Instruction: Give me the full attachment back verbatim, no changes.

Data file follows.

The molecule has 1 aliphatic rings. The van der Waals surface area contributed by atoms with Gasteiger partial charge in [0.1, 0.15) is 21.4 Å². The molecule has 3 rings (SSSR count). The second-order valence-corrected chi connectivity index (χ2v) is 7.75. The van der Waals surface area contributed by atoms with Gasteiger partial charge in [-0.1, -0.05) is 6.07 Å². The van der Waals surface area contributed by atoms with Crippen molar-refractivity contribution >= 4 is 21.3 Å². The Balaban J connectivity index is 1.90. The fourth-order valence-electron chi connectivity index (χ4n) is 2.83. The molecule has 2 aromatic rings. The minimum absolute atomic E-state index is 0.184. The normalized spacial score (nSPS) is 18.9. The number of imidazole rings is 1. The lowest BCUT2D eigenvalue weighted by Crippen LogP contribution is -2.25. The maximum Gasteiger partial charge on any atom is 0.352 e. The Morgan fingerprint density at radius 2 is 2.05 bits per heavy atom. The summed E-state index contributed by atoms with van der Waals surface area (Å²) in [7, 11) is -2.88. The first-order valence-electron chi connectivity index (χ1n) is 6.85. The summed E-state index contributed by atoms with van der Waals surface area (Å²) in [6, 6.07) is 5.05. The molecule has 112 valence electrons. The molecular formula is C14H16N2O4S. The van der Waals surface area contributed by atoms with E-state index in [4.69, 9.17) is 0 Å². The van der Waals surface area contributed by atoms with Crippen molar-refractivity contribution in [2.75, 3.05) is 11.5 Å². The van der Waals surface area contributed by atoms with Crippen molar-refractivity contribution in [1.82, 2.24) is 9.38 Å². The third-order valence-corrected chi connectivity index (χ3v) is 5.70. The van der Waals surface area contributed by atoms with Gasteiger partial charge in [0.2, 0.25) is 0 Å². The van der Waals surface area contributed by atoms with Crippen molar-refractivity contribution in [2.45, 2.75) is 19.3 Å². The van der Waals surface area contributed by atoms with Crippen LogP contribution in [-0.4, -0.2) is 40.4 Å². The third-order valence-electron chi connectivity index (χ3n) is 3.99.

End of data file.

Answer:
The molecule has 1 aliphatic rings. The van der Waals surface area contributed by atoms with Gasteiger partial charge in [0.1, 0.15) is 21.4 Å². The molecule has 3 rings (SSSR count). The second-order valence-corrected chi connectivity index (χ2v) is 7.75. The van der Waals surface area contributed by atoms with Gasteiger partial charge in [-0.1, -0.05) is 6.07 Å². The van der Waals surface area contributed by atoms with Crippen molar-refractivity contribution >= 4 is 21.3 Å². The Balaban J connectivity index is 1.90. The fourth-order valence-electron chi connectivity index (χ4n) is 2.83. The molecule has 2 aromatic rings. The minimum absolute atomic E-state index is 0.184. The normalized spacial score (nSPS) is 18.9. The number of imidazole rings is 1. The lowest BCUT2D eigenvalue weighted by Crippen LogP contribution is -2.25. The maximum Gasteiger partial charge on any atom is 0.352 e. The Morgan fingerprint density at radius 2 is 2.05 bits per heavy atom. The summed E-state index contributed by atoms with van der Waals surface area (Å²) in [7, 11) is -2.88. The first-order valence-electron chi connectivity index (χ1n) is 6.85. The summed E-state index contributed by atoms with van der Waals surface area (Å²) in [6, 6.07) is 5.05. The molecule has 112 valence electrons. The molecular formula is C14H16N2O4S. The van der Waals surface area contributed by atoms with E-state index in [4.69, 9.17) is 0 Å². The van der Waals surface area contributed by atoms with Crippen molar-refractivity contribution in [2.75, 3.05) is 11.5 Å². The van der Waals surface area contributed by atoms with Crippen molar-refractivity contribution in [1.82, 2.24) is 9.38 Å². The third-order valence-corrected chi connectivity index (χ3v) is 5.70. The van der Waals surface area contributed by atoms with Gasteiger partial charge in [0.2, 0.25) is 0 Å². The van der Waals surface area contributed by atoms with Crippen molar-refractivity contribution in [2.45, 2.75) is 19.3 Å². The van der Waals surface area contributed by atoms with Crippen LogP contribution in [-0.4, -0.2) is 40.4 Å². The third-order valence-electron chi connectivity index (χ3n) is 3.99.